March 2017

Among high school girls, specialization makes playing sports more hazardous

In the moment: Sports medicine

By Jordana Bieze Foster

High school girls who specialize in one sport are more than twice as likely to suffer a moderate to severe injury as their multisport counterparts, according to research from San Diego State University in California.

Investigators surveyed 335 female high school athletes at baseline, then prospectively tracked the injuries sustained by those athletes during the next three sports seasons.

Athletes who specialize—which was defined as competing only in a single main sport or training for more than eight months per year in a single sport—made up 63.6% of the study population. Gymnastics, lacrosse, tennis, soccer, and swimming parti­cipants were most likely to specialize.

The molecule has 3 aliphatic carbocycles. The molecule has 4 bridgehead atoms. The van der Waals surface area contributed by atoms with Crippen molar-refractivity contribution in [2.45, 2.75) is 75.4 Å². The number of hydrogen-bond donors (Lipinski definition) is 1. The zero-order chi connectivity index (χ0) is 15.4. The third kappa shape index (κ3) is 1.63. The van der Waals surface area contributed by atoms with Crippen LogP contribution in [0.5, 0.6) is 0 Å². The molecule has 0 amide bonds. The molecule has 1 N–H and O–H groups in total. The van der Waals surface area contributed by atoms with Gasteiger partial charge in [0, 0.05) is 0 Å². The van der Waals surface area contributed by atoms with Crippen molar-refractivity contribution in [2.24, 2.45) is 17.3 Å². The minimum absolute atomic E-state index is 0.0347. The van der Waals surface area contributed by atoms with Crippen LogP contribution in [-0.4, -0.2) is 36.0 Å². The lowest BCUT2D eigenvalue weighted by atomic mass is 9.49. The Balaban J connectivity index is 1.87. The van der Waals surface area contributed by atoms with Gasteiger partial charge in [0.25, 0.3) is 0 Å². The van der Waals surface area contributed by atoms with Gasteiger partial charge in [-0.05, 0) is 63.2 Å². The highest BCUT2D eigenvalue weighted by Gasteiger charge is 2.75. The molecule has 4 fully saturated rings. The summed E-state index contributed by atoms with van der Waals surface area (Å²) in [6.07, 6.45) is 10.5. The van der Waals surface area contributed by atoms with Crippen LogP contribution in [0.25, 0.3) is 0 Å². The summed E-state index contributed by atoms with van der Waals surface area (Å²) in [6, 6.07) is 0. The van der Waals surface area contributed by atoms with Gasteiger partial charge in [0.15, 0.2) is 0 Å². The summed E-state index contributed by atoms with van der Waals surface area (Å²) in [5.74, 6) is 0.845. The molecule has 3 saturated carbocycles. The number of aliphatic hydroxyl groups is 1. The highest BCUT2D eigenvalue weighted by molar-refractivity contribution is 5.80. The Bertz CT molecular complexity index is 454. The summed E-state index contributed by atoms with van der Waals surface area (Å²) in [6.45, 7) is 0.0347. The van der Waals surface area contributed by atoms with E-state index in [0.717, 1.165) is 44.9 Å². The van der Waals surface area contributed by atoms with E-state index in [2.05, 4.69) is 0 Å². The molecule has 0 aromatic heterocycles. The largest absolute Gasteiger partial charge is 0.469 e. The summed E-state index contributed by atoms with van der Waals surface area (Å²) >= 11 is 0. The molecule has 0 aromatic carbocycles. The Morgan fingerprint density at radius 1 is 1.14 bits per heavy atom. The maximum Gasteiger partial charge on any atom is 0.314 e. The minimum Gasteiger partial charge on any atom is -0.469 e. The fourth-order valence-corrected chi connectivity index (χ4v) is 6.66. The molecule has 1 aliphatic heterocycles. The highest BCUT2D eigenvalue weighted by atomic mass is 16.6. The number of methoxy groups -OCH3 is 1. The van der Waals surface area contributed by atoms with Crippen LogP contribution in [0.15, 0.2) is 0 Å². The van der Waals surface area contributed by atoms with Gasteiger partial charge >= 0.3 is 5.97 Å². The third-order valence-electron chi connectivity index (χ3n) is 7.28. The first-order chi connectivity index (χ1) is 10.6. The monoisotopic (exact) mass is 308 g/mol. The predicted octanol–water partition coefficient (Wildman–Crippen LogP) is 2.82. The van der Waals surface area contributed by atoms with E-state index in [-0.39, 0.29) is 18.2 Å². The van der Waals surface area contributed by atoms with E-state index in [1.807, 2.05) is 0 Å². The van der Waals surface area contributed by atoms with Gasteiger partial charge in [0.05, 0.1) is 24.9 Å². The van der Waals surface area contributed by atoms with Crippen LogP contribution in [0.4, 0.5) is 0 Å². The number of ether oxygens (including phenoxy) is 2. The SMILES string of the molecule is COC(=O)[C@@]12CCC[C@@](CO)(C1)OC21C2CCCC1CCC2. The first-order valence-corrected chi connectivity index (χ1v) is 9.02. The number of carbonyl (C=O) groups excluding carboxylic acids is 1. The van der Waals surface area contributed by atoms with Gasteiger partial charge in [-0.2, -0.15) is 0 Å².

Moderate to severe injuries occurred 2.3 times more often in specialized athletes than nonspecialized, a statistically significant difference.

“We need to look more at number of athletic exposures and also their reasons for specialization,” said Mitchell J. Rauh, BSPT, PhD, professor and director of the Doctor of Physical Therapy program at the university, who presented the findings in February at the American Physical Therapy Association’s Combined Sections Meeting in San Antonio, TX.


Rauh MJ, Dillon AK, Paterno MV, et al. Relationship between sport specialization and musculoskeletal injury among competitive female high school athletes. J Orthop Sports Phys Ther 2017; 47(suppl 1):A49.

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